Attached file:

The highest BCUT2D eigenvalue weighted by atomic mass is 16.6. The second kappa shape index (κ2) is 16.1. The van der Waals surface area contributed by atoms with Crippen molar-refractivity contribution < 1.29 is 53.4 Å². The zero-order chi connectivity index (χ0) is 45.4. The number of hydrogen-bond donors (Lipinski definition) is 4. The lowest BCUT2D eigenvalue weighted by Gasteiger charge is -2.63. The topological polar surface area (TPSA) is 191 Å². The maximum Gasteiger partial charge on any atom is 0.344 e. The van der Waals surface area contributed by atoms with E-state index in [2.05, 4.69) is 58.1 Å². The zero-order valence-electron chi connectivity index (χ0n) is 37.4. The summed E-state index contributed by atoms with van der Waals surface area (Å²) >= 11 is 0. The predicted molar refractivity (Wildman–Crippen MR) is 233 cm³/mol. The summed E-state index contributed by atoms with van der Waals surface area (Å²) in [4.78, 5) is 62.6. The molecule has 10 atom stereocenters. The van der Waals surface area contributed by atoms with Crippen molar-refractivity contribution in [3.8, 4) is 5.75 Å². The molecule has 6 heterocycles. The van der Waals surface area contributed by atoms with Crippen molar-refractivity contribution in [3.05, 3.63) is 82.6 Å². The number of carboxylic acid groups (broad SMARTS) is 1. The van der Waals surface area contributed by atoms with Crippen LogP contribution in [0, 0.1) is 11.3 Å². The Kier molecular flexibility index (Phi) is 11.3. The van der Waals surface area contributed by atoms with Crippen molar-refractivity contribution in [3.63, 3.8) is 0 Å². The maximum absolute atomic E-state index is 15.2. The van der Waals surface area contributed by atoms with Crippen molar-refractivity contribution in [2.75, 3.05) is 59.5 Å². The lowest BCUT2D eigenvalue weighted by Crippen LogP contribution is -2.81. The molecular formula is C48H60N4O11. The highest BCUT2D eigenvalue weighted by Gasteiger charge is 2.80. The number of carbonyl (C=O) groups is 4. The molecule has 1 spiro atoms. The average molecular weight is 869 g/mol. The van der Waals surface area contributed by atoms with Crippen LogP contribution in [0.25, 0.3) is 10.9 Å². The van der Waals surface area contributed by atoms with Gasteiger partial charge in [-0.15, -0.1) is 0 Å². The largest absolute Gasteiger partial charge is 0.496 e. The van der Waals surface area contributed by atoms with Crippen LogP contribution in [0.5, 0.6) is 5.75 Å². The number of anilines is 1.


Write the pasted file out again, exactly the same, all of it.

The highest BCUT2D eigenvalue weighted by atomic mass is 16.6. The second kappa shape index (κ2) is 16.1. The van der Waals surface area contributed by atoms with Crippen molar-refractivity contribution < 1.29 is 53.4 Å². The zero-order chi connectivity index (χ0) is 45.4. The number of hydrogen-bond donors (Lipinski definition) is 4. The lowest BCUT2D eigenvalue weighted by Gasteiger charge is -2.63. The topological polar surface area (TPSA) is 191 Å². The maximum Gasteiger partial charge on any atom is 0.344 e. The van der Waals surface area contributed by atoms with E-state index in [2.05, 4.69) is 58.1 Å². The zero-order valence-electron chi connectivity index (χ0n) is 37.4. The summed E-state index contributed by atoms with van der Waals surface area (Å²) >= 11 is 0. The predicted molar refractivity (Wildman–Crippen MR) is 233 cm³/mol. The summed E-state index contributed by atoms with van der Waals surface area (Å²) in [4.78, 5) is 62.6. The molecule has 10 atom stereocenters. The van der Waals surface area contributed by atoms with Crippen molar-refractivity contribution in [3.8, 4) is 5.75 Å². The molecule has 6 heterocycles. The van der Waals surface area contributed by atoms with Crippen molar-refractivity contribution in [3.05, 3.63) is 82.6 Å². The number of carboxylic acid groups (broad SMARTS) is 1. The van der Waals surface area contributed by atoms with Crippen LogP contribution in [0, 0.1) is 11.3 Å². The Kier molecular flexibility index (Phi) is 11.3. The van der Waals surface area contributed by atoms with Crippen molar-refractivity contribution in [3.63, 3.8) is 0 Å². The maximum absolute atomic E-state index is 15.2. The van der Waals surface area contributed by atoms with Crippen molar-refractivity contribution in [2.75, 3.05) is 59.5 Å². The lowest BCUT2D eigenvalue weighted by Crippen LogP contribution is -2.81. The molecular formula is C48H60N4O11. The highest BCUT2D eigenvalue weighted by Gasteiger charge is 2.80. The number of carbonyl (C=O) groups is 4. The molecule has 1 spiro atoms. The average molecular weight is 869 g/mol. The van der Waals surface area contributed by atoms with Crippen LogP contribution in [0.25, 0.3) is 10.9 Å². The van der Waals surface area contributed by atoms with Gasteiger partial charge in [-0.15, -0.1) is 0 Å². The largest absolute Gasteiger partial charge is 0.496 e. The van der Waals surface area contributed by atoms with Crippen LogP contribution in [0.5, 0.6) is 5.75 Å². The number of anilines is 1.